Monday, July 15, 2013

Mortgage Matters July 15, 2013

Keeping you updated on the market!
For the week of

July 15, 2013

Mortgage Rates Hit Two-Year High
We know more than a few people who are smacking themselves on the forehead these days, frustrated they didn't take advantage of the mortgage rates that prevailed two months and 75-basis points ago.
Frustration stems from holding out for another 25-basis point drop. You may know it by the popular idiom “penny wise, pound foolish:” Hope to save 25-basis points, but loose 75-basis points in the process.
Of course, no one knows with certainty where mortgage rates are heading, but whenever a market has been in a sustained trend, and mortgage rates were in a sustained downward trend for years, the probability grows that each successive day will bring a reversal of that trend. (Economists refer to this phenomenon as Minsky's “Financial Instability Hypothesis.”)
To be sure, mortgage lending rates are higher, but not unreasonably so. Today's rates still remain attractive from a historical perspective.
The good news is that there have been a few positives associated with rising rates. Though they have slowed refinance activity considerably, they have prompted more homebuyers into action, for fear rates could go higher still. We're not surprised; we've noted many times in the past that anticipation rules people's actions.
With all the focus on mortgage rates over the past few weeks, it's worth noting that the housing market nationally is as healthy as it has been in years.
CoreLogic's latest data on distressed properties reveal just how healthier the market has become. The inventory of properties in a state of foreclosure fell 29% year over year in May, which means fewer than 2.3 million mortgages – or 5.6% of home loans – remain seriously delinquent. This is the lowest level since December 2008.
At the same time, Lender Processing Services data show the number of borrowers who remain underwater fell 47% from the first quarter of 2012 to the first quarter of 2013, which means the percentage of underwater borrowers has dropped to 14.7% of all active loans. This, too, is a multi-year low.
Rising home prices and rising consumer demand for homes will continue to reduce distressed inventory and lift more homeowners into positive equity. When stronger job growth is factored in, we're looking at a very healthy outlook for both existing- and new-home sales over the next 12 months.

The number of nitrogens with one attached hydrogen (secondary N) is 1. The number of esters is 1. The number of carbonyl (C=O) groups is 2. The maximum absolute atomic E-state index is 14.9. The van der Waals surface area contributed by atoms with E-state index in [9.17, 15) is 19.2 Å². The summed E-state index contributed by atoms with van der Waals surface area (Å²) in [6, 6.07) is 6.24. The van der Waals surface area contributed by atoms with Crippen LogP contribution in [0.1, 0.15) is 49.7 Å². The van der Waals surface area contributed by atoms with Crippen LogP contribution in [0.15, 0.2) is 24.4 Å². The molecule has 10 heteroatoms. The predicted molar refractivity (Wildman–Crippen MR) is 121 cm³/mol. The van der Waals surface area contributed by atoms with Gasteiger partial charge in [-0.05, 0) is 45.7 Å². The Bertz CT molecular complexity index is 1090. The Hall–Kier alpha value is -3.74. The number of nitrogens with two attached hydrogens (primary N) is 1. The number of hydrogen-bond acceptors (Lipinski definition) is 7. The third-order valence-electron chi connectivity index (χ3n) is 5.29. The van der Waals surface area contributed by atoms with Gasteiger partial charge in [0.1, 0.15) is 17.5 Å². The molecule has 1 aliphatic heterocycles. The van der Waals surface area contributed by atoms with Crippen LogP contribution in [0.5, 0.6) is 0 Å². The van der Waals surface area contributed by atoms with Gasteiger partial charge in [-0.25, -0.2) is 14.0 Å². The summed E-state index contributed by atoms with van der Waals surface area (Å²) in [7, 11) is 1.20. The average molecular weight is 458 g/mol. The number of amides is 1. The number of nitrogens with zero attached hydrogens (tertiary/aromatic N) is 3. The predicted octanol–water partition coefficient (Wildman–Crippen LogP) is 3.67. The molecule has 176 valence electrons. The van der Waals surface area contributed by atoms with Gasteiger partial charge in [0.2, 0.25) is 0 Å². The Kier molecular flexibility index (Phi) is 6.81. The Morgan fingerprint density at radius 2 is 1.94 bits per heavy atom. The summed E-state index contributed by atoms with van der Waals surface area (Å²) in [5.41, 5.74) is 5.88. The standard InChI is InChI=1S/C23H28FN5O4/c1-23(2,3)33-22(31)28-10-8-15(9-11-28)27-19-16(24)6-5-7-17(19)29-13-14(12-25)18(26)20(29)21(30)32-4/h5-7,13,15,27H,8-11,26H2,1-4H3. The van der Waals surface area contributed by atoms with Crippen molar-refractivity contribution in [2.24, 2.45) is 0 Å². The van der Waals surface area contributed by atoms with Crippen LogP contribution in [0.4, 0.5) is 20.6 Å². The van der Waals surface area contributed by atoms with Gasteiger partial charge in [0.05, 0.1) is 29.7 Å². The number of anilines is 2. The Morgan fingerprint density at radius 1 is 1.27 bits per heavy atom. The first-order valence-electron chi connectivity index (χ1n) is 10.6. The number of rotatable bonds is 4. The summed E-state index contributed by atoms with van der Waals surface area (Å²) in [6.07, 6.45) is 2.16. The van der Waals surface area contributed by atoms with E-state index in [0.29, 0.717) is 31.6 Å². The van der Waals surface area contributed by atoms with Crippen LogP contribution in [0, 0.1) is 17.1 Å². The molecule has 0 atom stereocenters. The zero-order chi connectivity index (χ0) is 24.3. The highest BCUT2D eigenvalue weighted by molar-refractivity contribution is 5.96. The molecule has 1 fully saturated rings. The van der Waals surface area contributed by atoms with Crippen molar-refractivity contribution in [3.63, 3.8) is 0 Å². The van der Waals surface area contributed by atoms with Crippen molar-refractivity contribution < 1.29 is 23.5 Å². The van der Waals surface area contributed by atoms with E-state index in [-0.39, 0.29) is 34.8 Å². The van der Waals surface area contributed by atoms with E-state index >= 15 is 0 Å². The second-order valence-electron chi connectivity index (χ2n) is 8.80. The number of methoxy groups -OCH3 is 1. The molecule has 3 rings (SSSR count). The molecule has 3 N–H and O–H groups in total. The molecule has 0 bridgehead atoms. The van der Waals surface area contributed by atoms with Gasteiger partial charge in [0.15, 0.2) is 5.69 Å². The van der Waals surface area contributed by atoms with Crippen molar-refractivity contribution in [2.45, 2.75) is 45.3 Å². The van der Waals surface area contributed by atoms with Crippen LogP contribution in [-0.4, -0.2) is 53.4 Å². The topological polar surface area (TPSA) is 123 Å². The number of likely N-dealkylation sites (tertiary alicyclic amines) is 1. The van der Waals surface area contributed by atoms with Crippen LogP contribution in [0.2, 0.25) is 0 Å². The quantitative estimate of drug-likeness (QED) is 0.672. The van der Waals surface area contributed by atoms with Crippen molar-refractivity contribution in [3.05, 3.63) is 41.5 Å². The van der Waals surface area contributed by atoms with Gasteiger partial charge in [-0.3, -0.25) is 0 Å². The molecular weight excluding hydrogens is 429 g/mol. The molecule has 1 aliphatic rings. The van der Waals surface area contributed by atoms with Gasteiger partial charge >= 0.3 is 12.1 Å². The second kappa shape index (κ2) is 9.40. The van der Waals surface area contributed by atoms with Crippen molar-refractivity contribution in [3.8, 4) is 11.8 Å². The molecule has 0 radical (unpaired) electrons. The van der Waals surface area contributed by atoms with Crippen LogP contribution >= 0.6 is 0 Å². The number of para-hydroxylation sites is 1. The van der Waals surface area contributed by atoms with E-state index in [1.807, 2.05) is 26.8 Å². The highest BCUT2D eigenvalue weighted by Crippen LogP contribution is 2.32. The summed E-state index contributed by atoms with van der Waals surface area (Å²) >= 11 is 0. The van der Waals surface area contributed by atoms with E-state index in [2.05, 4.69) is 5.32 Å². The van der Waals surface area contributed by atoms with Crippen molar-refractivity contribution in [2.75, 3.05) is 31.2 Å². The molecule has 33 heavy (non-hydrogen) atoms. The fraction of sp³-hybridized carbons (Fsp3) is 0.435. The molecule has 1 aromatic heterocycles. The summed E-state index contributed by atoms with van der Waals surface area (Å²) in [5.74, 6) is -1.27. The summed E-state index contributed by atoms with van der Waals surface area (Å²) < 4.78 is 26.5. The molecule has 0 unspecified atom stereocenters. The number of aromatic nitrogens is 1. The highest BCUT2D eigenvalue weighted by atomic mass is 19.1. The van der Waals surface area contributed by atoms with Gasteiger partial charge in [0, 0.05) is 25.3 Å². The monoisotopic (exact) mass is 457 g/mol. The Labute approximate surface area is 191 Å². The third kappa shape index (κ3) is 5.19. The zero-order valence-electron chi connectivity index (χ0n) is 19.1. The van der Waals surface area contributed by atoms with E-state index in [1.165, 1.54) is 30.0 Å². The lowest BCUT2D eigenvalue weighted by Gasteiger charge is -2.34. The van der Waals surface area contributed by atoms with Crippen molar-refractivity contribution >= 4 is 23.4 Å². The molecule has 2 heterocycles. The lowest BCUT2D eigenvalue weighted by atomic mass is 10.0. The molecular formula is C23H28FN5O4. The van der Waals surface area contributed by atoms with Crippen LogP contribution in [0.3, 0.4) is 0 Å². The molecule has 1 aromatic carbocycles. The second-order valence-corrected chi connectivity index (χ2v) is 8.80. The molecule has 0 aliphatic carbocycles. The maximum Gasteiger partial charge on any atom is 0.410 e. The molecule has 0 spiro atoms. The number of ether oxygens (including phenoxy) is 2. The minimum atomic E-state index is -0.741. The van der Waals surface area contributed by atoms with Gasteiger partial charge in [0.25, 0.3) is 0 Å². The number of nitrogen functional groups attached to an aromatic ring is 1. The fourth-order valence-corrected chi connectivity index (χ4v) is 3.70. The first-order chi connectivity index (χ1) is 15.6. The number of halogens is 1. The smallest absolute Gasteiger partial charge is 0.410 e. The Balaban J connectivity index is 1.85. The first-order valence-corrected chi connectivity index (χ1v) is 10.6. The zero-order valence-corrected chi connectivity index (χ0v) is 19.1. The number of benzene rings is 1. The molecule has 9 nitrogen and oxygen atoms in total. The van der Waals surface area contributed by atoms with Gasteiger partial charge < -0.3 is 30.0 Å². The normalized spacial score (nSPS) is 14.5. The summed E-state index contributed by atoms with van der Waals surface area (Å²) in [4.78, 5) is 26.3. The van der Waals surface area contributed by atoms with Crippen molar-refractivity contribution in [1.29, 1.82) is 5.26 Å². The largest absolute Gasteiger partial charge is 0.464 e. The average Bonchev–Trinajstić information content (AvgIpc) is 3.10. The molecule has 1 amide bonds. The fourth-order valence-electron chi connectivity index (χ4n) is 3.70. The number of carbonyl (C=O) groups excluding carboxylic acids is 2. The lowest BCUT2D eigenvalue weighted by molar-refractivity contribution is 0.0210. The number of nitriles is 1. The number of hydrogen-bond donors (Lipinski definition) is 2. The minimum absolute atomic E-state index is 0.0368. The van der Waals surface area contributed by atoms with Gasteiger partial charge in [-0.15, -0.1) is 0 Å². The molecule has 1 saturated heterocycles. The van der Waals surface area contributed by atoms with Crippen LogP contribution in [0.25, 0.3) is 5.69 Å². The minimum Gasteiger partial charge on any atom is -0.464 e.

With that said, many pundits remain focused on rising mortgage rates, but we believe unduly so. As long as the economy continues to improve and create jobs, the housing market will continue to improve regardless if rates rise.
We were in the minority a year ago when we said mortgage rates were no longer the key variable in the recovery. It appears we were right on that account.


Date and Time
Consumer Price Index
Tues., July 16,
8:30 am, ET
All Goods: 0.3% (Increase)
Core: 0.2% (Increase)
Important. The CPI remains below the Federal Reserve's trigger rate of 2.5% and should not impact interest rates.
Homebuilders' Index
Tues., July 16,
10:00 am, ET
53 Index
Important. Homebuilder sentiment points to stronger starts and higher new-home sales through 2013.
Mortgage Applications
Wed., July 17,
7:00 am, ET
Important. Rising rates continue to slow refinances, but the four-week purchase trend remains stable.
Housing Starts
Wed., July 17,
8:30 am, ET
954,000 Units (Annualized)
Important. Housing is once again becoming an important driver of economic growth.


Job Growth and Interest Rates
Last week, we mentioned that Federal Reserve monetary policy is, in essence, closely tethered to job growth: The Fed won't reign in loose monetary policy and low interest rates until the unemployment rate is around 6.5%.
The problem, as we noted, is that the unemployment rate is a moving target. Yes, unexpectedly strong job growth can occur, as what occurred in June, with payroll growth hitting 195,000 for the month, roughly 25,000 higher than most estimates. At the same time, unemployment held steady at 7.6% because more people have entered (or re-entered) the job market.
So it would appear the Fed would be firmly committed to holding interest rates low for the foreseeable future until 6.5% unemployment is achieved.
It's becoming more likely that's not the case. The minutes from the latest meeting of Federal Reserve policymakers show that half want to wind down quantitative easing (money printing, low interest rates) by the end of the year.
Given the unimpeded rise in interest rates over the past two months, it's become obvious many credit-market participants are expecting the Fed to wind down sooner than later.
The point we need to emphasize is that waiting for 3.5% 30-year fixed-rate mortgages will likely mean waiting for quite a while. At this point, 5% is the more likely future rate, which makes today's rates, in the mid-4% range, look attractive in comparison.

Article courtesy of Patti Wilson of W.J. Bradley.

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